A Review (April 13, 1864)

The home of John Minor Botts, site of the II Corps review that Theodore Lyman writes about (Library of Congress).

The home of John Minor Botts, site of the II Corps review that Theodore Lyman writes about (Library of Congress).

Theodore Lyman writes home on April 13, 1864, and describes his first impressions of Winfield Scott Hancock and Philip Sheridan. We have encountered John Minor Botts before. David Birney now commands a division in Hancock’s II Corps. The brigade commanders are Hobart Ward and Alexander Hays.

Philip Sheridan was the army’s new head of cavalry. He and Meade will develop a rancorous relationship. “Little Phil” had commanded cavalry for a grand total of only about three months during his military career, but he had served under Grant in the West and the new general in chief liked his aggressive nature. “He was brusque, demanding, profane, and unforgiving,” wrote biographer Roy Morris Jr. “He was also hardworking, patriotic, uncomplaining, and brave.” He was a hard fighter on the battlefield and was equally aggressive at furthering his own reputation.

Philip Sheridan (Library of Congress).

Philip Sheridan (Library of Congress).

We went to a review of Birney’s Division near J. M. Bott’s house. The two brigades are under H. Ward and Alex. Hays. About 5000 men were actually on the ground. Here saw General Hancock for the first time. He is a tall, soldierly man, with light-brown hair and a military heavy jaw; and has the massive features and the heavy folds round the eye that often mark a man of ability. Then the officers were asked to take a little whiskey chez Botts. Talked there with his niece, a dwarfish little woman of middle age, who seems a great invalid. She was all of a tremor, poor woman, by the mere display of troops, being but nervous and associating them with the fighting she had seen round the very house. Then there was a refreshment at Birney’s Headquarters, where met Captain Briscoe (said to be the son of an Irish nobleman, etc., etc.); also Major Mitchell on General Hancock’s Staff. The Russ was delighted with the politeness and pleased with the troops. Introduced to General Sheridan, the new Chief of Cavalry — a small, broad-shouldered, squat man, with black hair and a square head. He is of Irish parents, but looks very like a Piedmontese. General Wilson, who is probably to have a division, is a slight person of a light complexion and with rather a pinched face. Sheridan makes everywhere a favorable impression.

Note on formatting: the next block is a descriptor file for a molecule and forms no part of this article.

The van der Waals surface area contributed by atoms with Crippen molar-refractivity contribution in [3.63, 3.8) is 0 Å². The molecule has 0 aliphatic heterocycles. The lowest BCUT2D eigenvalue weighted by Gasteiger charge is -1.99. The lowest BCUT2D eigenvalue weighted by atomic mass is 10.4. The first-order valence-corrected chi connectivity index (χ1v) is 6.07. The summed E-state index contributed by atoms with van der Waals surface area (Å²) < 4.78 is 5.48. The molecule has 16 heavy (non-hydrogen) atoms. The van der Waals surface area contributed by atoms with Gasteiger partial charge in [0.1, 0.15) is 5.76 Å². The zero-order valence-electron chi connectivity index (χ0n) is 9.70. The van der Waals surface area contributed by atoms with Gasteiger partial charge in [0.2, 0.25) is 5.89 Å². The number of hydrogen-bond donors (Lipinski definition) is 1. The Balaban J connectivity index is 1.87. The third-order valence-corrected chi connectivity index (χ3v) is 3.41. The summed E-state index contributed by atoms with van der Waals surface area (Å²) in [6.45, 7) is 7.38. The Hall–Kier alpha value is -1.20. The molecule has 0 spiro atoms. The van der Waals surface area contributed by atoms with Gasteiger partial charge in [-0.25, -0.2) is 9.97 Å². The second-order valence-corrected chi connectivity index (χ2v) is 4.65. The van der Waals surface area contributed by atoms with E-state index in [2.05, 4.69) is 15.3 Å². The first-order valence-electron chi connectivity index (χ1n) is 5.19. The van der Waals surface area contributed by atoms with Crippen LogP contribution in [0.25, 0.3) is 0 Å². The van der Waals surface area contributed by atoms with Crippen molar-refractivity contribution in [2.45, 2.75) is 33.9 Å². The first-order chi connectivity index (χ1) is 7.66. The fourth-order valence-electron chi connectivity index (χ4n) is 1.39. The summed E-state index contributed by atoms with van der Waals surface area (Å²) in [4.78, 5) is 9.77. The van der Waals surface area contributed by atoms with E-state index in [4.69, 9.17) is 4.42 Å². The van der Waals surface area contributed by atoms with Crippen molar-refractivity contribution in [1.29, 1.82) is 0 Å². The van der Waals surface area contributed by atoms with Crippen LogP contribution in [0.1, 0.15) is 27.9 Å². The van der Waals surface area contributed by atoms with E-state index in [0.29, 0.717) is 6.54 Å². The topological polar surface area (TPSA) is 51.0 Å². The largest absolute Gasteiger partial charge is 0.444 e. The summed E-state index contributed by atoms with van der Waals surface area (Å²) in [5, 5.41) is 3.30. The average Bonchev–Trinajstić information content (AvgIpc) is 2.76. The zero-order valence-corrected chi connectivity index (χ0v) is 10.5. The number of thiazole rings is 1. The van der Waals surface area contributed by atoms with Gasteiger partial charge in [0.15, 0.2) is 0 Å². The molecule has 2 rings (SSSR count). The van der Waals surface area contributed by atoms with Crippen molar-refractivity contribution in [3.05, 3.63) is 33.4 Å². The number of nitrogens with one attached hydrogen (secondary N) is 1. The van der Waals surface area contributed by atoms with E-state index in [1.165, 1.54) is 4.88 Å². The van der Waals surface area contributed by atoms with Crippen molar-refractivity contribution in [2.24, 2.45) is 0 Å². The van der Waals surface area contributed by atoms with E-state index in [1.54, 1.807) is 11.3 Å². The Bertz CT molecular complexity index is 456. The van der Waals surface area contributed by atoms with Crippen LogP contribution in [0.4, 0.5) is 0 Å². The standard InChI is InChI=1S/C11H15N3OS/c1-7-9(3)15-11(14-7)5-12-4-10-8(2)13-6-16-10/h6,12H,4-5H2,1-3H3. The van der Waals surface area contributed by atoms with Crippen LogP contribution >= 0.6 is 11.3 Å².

Theodore Lyman’s letter is from Meade’s Headquarters, 1863-1865: Letters of Colonel Theodore Lyman from the Wilderness to Appomattox, pp 80-1. Edited by George R. Agassiz. Boston, Massachusetts Historical Society, 1922. Available via Google Books.

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